Only the Olympics could bump Mao Zedong, the founding leader of communist China, off a Chinese banknote.
To commemorate the Beijing Olympics, China's central bank is issuing a new 10-yuan note, according to a report by Monday's official Xinhua News Agency. The note is worth $1.45, the starting price for a taxi ride in the capital.
Mao is gone from the note, replaced by a sketch of the new National Stadium — the Bird's Nest — and the emblem of the Beijing Games, according to the report. Both are set against the backdrop of the Temple of Heaven, one of Beijing's iconic sites.
The back of the note features a statue of a Greek discus-thrower and the year 2008 written in Arabic script.
The bank said it will issue 6 million notes beginning Tuesday, a tiny distribution meant almost as a souvenir. The new note is slightly larger than the ordinary 10-yuan note, which will continue to circulate.
Free Bibles provided
Also on Monday, the China Daily reported that free copies of the Bible will be provided during the Olympic Games to athletes, spectators, tourists and anyone else who wants one.
About 10,000 bilingual copies of the Bible will be distributed in the Olympic Village, which houses athletes and media, the newspaper reported, quoting Li Chunnong, general manager of the Nanjing-based Amity Printing Co., the country's largest publisher of Christian works.
Another 30,000 copies of the New Testament will also be available during the Games, he said.
According to earlier Olympic practices, the Bibles will be available mainly through churches or the Olympic Village. None will be provided in public hotels. Places of worship for other religions will also be available at the Olympic Village, said Chen Guangyan, head of the Islamic Association of China.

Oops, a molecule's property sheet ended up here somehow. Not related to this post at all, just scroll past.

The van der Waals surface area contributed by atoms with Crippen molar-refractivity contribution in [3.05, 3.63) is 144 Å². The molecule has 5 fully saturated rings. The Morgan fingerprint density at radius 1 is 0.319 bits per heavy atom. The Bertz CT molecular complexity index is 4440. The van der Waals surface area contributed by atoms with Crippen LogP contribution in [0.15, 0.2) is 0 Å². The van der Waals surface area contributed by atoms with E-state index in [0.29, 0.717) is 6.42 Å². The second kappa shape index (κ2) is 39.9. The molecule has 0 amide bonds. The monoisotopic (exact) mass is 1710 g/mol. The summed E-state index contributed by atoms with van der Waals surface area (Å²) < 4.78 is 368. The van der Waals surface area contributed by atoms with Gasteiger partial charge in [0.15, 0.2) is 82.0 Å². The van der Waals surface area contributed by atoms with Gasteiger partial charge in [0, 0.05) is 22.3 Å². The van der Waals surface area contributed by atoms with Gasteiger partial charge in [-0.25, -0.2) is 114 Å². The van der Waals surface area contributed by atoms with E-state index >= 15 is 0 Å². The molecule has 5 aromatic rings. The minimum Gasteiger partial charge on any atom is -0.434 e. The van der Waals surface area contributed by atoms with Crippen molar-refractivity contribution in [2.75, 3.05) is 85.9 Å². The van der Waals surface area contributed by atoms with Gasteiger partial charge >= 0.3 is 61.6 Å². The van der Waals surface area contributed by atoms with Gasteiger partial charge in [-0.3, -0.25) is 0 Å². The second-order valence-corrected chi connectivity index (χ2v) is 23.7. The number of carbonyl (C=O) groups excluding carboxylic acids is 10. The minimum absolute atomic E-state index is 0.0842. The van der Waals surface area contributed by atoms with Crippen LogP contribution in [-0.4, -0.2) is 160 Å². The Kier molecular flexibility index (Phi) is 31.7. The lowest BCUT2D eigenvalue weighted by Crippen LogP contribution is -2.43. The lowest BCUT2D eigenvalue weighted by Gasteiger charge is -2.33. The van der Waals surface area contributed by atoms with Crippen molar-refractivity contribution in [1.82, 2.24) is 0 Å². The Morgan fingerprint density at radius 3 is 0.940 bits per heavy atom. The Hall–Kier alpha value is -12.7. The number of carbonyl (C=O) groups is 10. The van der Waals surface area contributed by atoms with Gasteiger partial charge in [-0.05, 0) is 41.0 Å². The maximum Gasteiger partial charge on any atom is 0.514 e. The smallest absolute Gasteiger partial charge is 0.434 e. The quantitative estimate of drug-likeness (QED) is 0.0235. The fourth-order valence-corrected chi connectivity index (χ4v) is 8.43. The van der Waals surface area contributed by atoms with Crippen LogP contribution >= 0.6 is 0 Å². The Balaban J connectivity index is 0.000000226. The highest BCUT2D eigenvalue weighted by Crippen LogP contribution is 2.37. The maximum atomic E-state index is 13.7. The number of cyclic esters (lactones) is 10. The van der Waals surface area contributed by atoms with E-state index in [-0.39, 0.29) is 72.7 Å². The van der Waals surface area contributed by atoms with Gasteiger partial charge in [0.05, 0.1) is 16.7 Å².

The Rev. Xu Xiaohong of the Shanghai-based China Christian Council in charge of publishing, was quoted as saying that 50,000 bilingual editions of the four Gospels are being shipped to the six cities hosting Olympic events.
The cover of the Gospels — the books of Matthew, Mark, Luke, John — will sport an Olympics logo, he said.
"As far as I know, this is the first time an Olympics logo will be used on a religious booklet," Xu was quoted as saying. "The Olympic spirit and the spirit of living a purpose-driven life that Christians believe in come together in the combination."
China faces routine criticism for its human rights violations and its repression of religious freedom.
Last fall, China had to combat allegations of religious intolerance when false media reports surfaced that Bibles would be banned during the Games. A U.S. senator called up the Chinese ambassador to the U.S. to demand an explanation.
Angry Games organizers flatly denied the reports, while the Foreign Ministry said the inaccurate reports from a religious news agency and European media were started by people who wanted to sabotage the Games.